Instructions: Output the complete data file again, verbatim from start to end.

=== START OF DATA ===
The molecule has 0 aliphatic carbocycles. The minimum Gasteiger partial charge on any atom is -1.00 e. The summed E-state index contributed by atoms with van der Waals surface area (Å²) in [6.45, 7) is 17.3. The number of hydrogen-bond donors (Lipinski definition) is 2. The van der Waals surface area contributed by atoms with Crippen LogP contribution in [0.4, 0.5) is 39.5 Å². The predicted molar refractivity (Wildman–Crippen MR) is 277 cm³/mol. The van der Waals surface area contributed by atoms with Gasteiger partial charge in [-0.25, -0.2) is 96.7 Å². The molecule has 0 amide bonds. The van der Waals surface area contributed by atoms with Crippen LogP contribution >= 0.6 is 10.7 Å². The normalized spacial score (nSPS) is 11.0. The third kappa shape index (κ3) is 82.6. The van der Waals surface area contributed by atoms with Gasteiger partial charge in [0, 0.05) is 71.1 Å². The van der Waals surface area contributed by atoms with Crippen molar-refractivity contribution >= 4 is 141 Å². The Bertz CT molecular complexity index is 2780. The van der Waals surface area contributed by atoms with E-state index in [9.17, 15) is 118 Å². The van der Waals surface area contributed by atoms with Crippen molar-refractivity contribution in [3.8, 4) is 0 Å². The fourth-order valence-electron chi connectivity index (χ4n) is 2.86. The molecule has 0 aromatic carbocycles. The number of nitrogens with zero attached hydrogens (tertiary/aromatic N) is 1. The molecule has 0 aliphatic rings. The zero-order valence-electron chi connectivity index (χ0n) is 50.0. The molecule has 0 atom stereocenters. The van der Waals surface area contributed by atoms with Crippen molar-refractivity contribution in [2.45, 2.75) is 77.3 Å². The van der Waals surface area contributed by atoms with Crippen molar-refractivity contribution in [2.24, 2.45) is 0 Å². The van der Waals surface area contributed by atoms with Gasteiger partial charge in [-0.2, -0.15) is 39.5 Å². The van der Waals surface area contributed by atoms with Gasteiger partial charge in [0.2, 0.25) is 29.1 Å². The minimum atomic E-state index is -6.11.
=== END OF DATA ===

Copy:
The molecule has 0 aliphatic carbocycles. The minimum Gasteiger partial charge on any atom is -1.00 e. The summed E-state index contributed by atoms with van der Waals surface area (Å²) in [6.45, 7) is 17.3. The number of hydrogen-bond donors (Lipinski definition) is 2. The van der Waals surface area contributed by atoms with Crippen LogP contribution in [0.4, 0.5) is 39.5 Å². The predicted molar refractivity (Wildman–Crippen MR) is 277 cm³/mol. The van der Waals surface area contributed by atoms with Gasteiger partial charge in [-0.25, -0.2) is 96.7 Å². The molecule has 0 amide bonds. The van der Waals surface area contributed by atoms with Crippen LogP contribution >= 0.6 is 10.7 Å². The normalized spacial score (nSPS) is 11.0. The third kappa shape index (κ3) is 82.6. The van der Waals surface area contributed by atoms with Gasteiger partial charge in [0, 0.05) is 71.1 Å². The van der Waals surface area contributed by atoms with Crippen molar-refractivity contribution >= 4 is 141 Å². The Bertz CT molecular complexity index is 2780. The van der Waals surface area contributed by atoms with E-state index in [9.17, 15) is 118 Å². The van der Waals surface area contributed by atoms with Crippen molar-refractivity contribution in [3.8, 4) is 0 Å². The fourth-order valence-electron chi connectivity index (χ4n) is 2.86. The molecule has 0 aromatic carbocycles. The number of nitrogens with zero attached hydrogens (tertiary/aromatic N) is 1. The molecule has 0 aliphatic rings. The zero-order valence-electron chi connectivity index (χ0n) is 50.0. The molecule has 0 atom stereocenters. The van der Waals surface area contributed by atoms with Crippen molar-refractivity contribution in [2.45, 2.75) is 77.3 Å². The van der Waals surface area contributed by atoms with Crippen molar-refractivity contribution in [2.24, 2.45) is 0 Å². The van der Waals surface area contributed by atoms with Gasteiger partial charge in [-0.2, -0.15) is 39.5 Å². The van der Waals surface area contributed by atoms with Gasteiger partial charge in [0.2, 0.25) is 29.1 Å². The minimum atomic E-state index is -6.11.